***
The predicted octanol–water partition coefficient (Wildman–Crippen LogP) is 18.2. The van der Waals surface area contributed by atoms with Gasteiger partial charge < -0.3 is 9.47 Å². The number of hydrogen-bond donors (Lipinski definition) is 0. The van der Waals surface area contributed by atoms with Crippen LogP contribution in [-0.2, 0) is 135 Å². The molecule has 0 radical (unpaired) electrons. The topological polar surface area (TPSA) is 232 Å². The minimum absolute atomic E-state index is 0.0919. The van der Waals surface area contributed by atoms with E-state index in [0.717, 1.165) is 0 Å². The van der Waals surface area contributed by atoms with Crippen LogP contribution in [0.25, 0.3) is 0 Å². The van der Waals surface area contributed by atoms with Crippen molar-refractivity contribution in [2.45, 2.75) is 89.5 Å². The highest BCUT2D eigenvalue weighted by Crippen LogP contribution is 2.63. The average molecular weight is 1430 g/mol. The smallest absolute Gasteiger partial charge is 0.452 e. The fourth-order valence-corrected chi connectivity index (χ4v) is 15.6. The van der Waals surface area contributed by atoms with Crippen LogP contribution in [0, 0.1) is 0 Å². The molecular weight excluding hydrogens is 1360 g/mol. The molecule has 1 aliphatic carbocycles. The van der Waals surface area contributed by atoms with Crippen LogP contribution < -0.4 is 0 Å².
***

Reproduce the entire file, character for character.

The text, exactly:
The predicted octanol–water partition coefficient (Wildman–Crippen LogP) is 18.2. The van der Waals surface area contributed by atoms with Gasteiger partial charge < -0.3 is 9.47 Å². The number of hydrogen-bond donors (Lipinski definition) is 0. The van der Waals surface area contributed by atoms with Crippen LogP contribution in [-0.2, 0) is 135 Å². The molecule has 0 radical (unpaired) electrons. The topological polar surface area (TPSA) is 232 Å². The minimum absolute atomic E-state index is 0.0919. The van der Waals surface area contributed by atoms with E-state index in [0.717, 1.165) is 0 Å². The van der Waals surface area contributed by atoms with Crippen LogP contribution in [0.25, 0.3) is 0 Å². The van der Waals surface area contributed by atoms with Crippen molar-refractivity contribution in [2.45, 2.75) is 89.5 Å². The highest BCUT2D eigenvalue weighted by Crippen LogP contribution is 2.63. The average molecular weight is 1430 g/mol. The smallest absolute Gasteiger partial charge is 0.452 e. The fourth-order valence-corrected chi connectivity index (χ4v) is 15.6. The van der Waals surface area contributed by atoms with Crippen LogP contribution in [0, 0.1) is 0 Å². The molecular weight excluding hydrogens is 1360 g/mol. The molecule has 1 aliphatic carbocycles. The van der Waals surface area contributed by atoms with Crippen LogP contribution < -0.4 is 0 Å².